The Deadly Consequences of Neoliberalism: The Covid-19 Pandemic in Germany

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A Socialist Project e-bulletin ... No. 2092 ... May 16, 2020
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The Deadly Consequences of Neoliberalism: The Covid-19 Pandemic in Germany

Unlike the endless praises in the liberal and social democratic press in North America, the Covid-19 pandemic is relentlessly uncovering the weaknesses of the German healthcare system -- the deadly consequence of two decades of neoliberal policies. Indeed, just last week the London-based Financial Times reported on a rebound of cases in Germany. Thomas Sablowski works for the Rosa Luxemburg Stiftung, a research and political education centre aligned with the German socialist party Die Linke. Thomas is a senior research fellow in the area of political economy of globalization, a member of Die Linke, and on the scientific advisory board of Attac Germany. Thomas was interviewed by Saliha Boussedra of the French journal Cause Commune in late April.

Cause Commune (CC): There have been far fewer deaths in Germany than in France. How do you explain this?

Thomas Sablowski (TS): We still know relatively little about this new corona virus and the dynamics of the Covid-19 pandemic. Comparisons between countries are difficult because the testing practices... in the countries are very different. The numbers of unreported cases of Covid-19 might vary from country to country. The testing practices are also different with regard to the analysis of the causes of death. However, one hypothetical explanation for the apparently lower number of deaths from Covid-19 in Germany could be that in the initial phase of the pandemic in Germany, younger people could have been more seriously affected than in France. Many cases occurred during skiing holidays of Germans in Austria. This would mean that older people could have been affected more at a later stage of the pandemic after which the death rate rose in Germany, as well.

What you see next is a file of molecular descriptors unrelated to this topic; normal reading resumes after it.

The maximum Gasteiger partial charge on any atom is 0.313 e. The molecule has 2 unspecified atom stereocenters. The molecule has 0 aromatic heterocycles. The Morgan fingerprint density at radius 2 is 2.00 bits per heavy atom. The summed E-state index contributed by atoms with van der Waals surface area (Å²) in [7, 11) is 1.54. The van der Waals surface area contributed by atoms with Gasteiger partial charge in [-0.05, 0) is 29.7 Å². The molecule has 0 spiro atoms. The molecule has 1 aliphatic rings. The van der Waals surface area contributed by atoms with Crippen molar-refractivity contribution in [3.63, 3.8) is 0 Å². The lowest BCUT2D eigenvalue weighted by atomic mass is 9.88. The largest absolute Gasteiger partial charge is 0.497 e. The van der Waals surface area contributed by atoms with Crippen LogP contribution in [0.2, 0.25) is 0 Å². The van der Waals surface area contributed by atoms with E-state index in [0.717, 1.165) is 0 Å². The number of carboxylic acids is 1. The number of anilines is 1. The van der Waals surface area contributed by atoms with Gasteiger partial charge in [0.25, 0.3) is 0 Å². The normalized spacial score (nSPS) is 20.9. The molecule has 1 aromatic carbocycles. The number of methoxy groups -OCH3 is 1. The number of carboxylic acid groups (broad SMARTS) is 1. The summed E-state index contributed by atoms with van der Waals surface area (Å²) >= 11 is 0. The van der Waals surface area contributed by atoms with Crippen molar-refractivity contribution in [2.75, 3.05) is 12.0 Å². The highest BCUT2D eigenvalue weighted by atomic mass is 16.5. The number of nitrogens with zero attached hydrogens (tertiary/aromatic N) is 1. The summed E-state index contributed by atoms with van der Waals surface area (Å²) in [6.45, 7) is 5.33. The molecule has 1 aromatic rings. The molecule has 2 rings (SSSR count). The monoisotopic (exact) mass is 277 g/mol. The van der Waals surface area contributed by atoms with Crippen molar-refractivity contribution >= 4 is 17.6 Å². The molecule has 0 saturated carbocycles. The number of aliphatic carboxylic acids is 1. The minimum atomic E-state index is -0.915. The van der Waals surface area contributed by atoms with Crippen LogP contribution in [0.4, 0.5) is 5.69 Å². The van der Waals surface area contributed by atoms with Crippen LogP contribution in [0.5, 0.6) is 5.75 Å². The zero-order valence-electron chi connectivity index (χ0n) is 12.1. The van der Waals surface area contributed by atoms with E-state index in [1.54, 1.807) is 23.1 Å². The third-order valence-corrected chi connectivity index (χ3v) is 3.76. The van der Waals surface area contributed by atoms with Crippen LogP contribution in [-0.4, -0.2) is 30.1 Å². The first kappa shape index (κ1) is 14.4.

Another explanation is that the death rate depends very much on the situation in the hospitals and in residential homes for the elderly: Is there enough capacity for intensive care in the hospitals? Are there enough ventilators? Are there enough protective masks and protective clothing for the doctors and nurses working in the hospitals and for caregivers of the elderly? When high-risk groups such as the elderly and people with chronic diseases are consequently not protected, the death rate can rise quickly. The same holds if the hospitals are overloaded or not equipped well: The death rate rises quickly, and even the employees in the hospitals are getting infected to a high degree. Fortunately, it seems that Germany has avoided, more or less, an overload of the hospitals, so far. German newspapers reported that an overload of hospitals occurred in the region Grand-Est in France and that there was no more care for elderly above 80 years because of a lack of ventilators.

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